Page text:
|The Lone Bellow|
Wow! We saw The Lone Bellow in concert at the 20th Century in Oakley and their sound is as pure and grand in a hall as it is recorded. Although louder live (there’s no volume control, after all), their intensity remains the same. This integrity rarely carries over for most groups – country sounds like rock live, rock sounds like heavy metal, heavy metal sounds like a monster truck rally. We’ve reviewed their latest album Then Came The Morning, but hadn’t heard their earlier The Lone Bellow (2013). The best place we heard them was on the main floor of the venue, rather than the balcony because the sound was distorted and the lighting threw the performers into garish shadows.
|Brian Elmquist, Zach Williams and Kanene Donehey Pipkin|
The group is basically a trio of Zach Williams as principal front man and acoustic guitarist, Brian Elmquist on electric guitar, and Kanene Donehey Pipkin on mandolin and bass. Though Williams handles most of the lead singing, they also trade off on some songs. Their first album focused more on acoustic and some alt-country arrangements, which Elmquist handles with sincerity and grace, while Pipkin displays a powerhouse keening quality on those with a Celtic feel about them. However, Williams has the star voice because it’s big, impassioned, and has that nasal note redolent of contemporary groups. The blend of styles results in alchemy. They may be the closest group we have today to The Band in the late ‘60s. They marry country, alternative rock, and roots into a complex sound that’s inimitable; Alabama Shakes creates a similar idiosyncratic stew from blues, psychedelic rock, and jazz.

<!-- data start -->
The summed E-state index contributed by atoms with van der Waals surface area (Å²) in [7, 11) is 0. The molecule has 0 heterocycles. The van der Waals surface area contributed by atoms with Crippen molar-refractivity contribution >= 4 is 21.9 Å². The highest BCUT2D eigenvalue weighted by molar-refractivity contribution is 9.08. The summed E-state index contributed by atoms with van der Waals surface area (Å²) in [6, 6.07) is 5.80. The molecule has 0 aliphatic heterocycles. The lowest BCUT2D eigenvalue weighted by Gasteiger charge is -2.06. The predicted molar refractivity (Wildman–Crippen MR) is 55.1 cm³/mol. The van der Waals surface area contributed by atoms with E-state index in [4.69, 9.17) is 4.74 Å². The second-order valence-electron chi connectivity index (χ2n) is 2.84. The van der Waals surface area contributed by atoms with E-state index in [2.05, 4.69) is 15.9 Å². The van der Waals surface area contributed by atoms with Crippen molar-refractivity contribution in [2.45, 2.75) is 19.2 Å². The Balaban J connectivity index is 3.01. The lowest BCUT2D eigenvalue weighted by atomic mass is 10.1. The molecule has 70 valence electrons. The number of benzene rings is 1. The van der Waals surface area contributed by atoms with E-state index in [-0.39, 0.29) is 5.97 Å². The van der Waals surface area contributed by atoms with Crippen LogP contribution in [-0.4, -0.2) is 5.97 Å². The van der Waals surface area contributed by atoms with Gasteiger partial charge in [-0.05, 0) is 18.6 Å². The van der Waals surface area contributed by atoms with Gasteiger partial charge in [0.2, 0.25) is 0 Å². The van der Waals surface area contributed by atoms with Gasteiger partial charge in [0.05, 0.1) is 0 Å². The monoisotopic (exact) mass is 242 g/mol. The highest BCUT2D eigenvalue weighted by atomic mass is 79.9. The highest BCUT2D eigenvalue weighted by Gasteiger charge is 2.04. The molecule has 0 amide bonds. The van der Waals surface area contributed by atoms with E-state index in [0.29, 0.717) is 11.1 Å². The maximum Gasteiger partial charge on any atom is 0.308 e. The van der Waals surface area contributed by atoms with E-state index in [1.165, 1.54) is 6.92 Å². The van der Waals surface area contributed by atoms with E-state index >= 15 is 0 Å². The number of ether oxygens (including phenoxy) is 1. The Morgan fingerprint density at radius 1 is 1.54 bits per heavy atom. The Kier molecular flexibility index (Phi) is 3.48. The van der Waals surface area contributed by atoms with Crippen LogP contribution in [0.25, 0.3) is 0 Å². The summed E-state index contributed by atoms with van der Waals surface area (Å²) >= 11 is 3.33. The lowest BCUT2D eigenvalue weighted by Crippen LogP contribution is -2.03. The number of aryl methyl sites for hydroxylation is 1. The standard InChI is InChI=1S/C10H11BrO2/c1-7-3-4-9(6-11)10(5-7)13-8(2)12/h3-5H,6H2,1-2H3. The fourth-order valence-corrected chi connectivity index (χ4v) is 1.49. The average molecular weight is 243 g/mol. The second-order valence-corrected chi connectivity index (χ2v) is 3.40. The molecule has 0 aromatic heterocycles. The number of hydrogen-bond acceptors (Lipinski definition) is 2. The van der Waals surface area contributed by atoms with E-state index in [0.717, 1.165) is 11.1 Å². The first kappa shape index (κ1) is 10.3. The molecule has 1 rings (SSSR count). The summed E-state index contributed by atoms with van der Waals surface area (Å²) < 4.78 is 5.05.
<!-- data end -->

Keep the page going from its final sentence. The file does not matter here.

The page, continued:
|After the Show|
The Lone Bellow performed an almost two hour set after Anderson East, which was a good, though chameleonic, cover band and an earlier singer opened for them. They brought Anderson East on stage for the final encore, which was a loose, wondrous take on Prince’s “Purple Rain” (they’d toyed with Michael Jackson’s “Man in the Mirror” a half hour earlier). They and East were charming, though tired, while greeting fans after the show. Thanks to the forward thinking WNKU as a major sponsor of the show, but must the yakky guy with the signed guitar show up at every show and hog the artists’ attention when they’re trying to connect with their fans?